General Motors (GM) announced the end of production of six sedans by the end of 2019. The GM announcement is part of a broader shift among the Big Three to curb domestic production of smaller, lower-profit vehicles and focus more on higher-profit, roomier sport-utility vehicles and trucks. The company previously said that it would launch 20 new battery electric models in North America by 2023, and at least 10 in China by 2020.
GM is both adjusting to changing customer behavior and proactively planning for its future. The company announced massive layoffs of 14,800 jobs and the closing of five North American facilities as it transitions to a future of self-driving, electric cars.
The closures—affecting plants in Michigan, Ohio and Canada—will reduce GM’s annual costs by $4.5 billion by the end of 2020, allowing investment in electric and self-driving vehicles. The decision was called “callous” by the main auto workers union and prompted President Trump and Canadian Prime Minister Justin Trudeau to both call GM Chief Executive Mary Barra to express their disappointment.
Ms. Barra said she wants to act now, despite a strong economy and healthy corporate earnings, to help GM sustain profits through an expected downturn in the U.S. car market and continue investing in advanced technologies.
President Trump, irate over the cutbacks, threatened to punish GM by ending federal tax credits that have helped underwrite that automaker’s electric-vehicle fleet. “Very disappointed with General Motors and their CEO, Mary Barra, for closing plants in Ohio, Michigan and Maryland,” Mr. Trump said in a Twitter post. “Nothing being closed in Mexico & China.”
On Wednesday, Trump said GM’s factory closings have prompted him to take a more urgent look at imposing new tariffs on imported cars noting that pickup trucks and work vans have long been protected by 25% tariffs, compared with a 2.5% tariff on cars. GM’s announcement appears to be further justification of the possibility of new tariffs by the president. Beijing has raised tariffs on U.S.-made cars to 40% from 15% in retaliation for Trump’s existing tariffs.
Despite President Trump’s tweets, an administration official said that any decision on the auto tariff issue still wasn’t expected imminently. The official said the president was likely to raise the matter in talks with EU officials later this week at the Group of 20 summit in Argentina.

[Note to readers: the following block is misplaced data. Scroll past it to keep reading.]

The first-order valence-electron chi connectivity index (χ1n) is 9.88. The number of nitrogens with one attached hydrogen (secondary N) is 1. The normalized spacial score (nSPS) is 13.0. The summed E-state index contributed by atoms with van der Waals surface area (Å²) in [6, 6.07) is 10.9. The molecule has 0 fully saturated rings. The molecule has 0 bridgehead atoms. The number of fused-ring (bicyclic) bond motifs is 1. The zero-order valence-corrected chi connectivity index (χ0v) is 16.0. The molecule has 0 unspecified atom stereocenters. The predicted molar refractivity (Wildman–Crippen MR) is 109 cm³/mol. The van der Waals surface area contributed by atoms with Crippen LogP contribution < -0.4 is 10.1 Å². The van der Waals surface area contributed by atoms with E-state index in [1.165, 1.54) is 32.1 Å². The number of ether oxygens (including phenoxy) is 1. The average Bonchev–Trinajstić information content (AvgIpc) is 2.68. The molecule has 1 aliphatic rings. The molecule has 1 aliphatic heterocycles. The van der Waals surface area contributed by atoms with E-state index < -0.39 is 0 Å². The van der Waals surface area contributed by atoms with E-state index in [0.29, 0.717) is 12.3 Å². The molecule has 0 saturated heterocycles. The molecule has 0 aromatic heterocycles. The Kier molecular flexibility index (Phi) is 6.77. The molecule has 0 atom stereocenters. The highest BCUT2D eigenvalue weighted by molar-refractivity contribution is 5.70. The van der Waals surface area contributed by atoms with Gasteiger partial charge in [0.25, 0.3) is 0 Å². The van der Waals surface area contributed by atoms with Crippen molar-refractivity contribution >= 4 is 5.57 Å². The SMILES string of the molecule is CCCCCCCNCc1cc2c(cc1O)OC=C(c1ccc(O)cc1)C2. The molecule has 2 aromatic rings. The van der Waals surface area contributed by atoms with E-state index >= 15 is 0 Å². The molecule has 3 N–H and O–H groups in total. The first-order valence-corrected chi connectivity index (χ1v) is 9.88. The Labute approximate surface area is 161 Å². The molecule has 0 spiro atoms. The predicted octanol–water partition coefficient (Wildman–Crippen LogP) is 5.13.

The U.S. government’s $80.7 billion bailout of the auto industry in 2008 allowed G.M. and Chrysler to avoid bankruptcy and the loss of I million jobs. Ford had already cut costs and didn’t need the funds. The Treasury Department lent money and bought stock ownership in GM and Chrysler. It provided incentives to spur new car purchases. In effect, the government nationalized GM and Chrysler just as it did Fannie Mae, Freddie Mac, and the American International Group.
- The profit potential for self-driving technologies is uncertain. GM has poured billions of dollars into its autonomous-driving unit, GM Cruise, and has recruited Honda and SoftBank, the Japanese technology giant, as partners.
- GM and others are producing electric vehicles, but sales for each model have usually amounted to a few thousand cars a month, far too few to turn a profit. GM has sold only about 13,000 Bolts so far this year.
- The company is working on a dozen or more electric vehicles planned for roll out in two to four years. Those models will need manufacturing facilities, and some could end up in one or more of the five idled plants.
Quests and Actions (Q&A):
- What responsibility does G.M. have to employees and their communities? As pointed out by Terry Dittes, UAW vice president, “Closing domestic plants while expanding production in China and Mexico is “profoundly damaging to our American work force.”
- What structural changes do you see the auto industry going through? Do lay-offs have to be a part of any transformational strategy?
- Should GM have made more dramatic changes immediately after the bailout? What civic responsibility does GM leadership have given the earlier government assistance?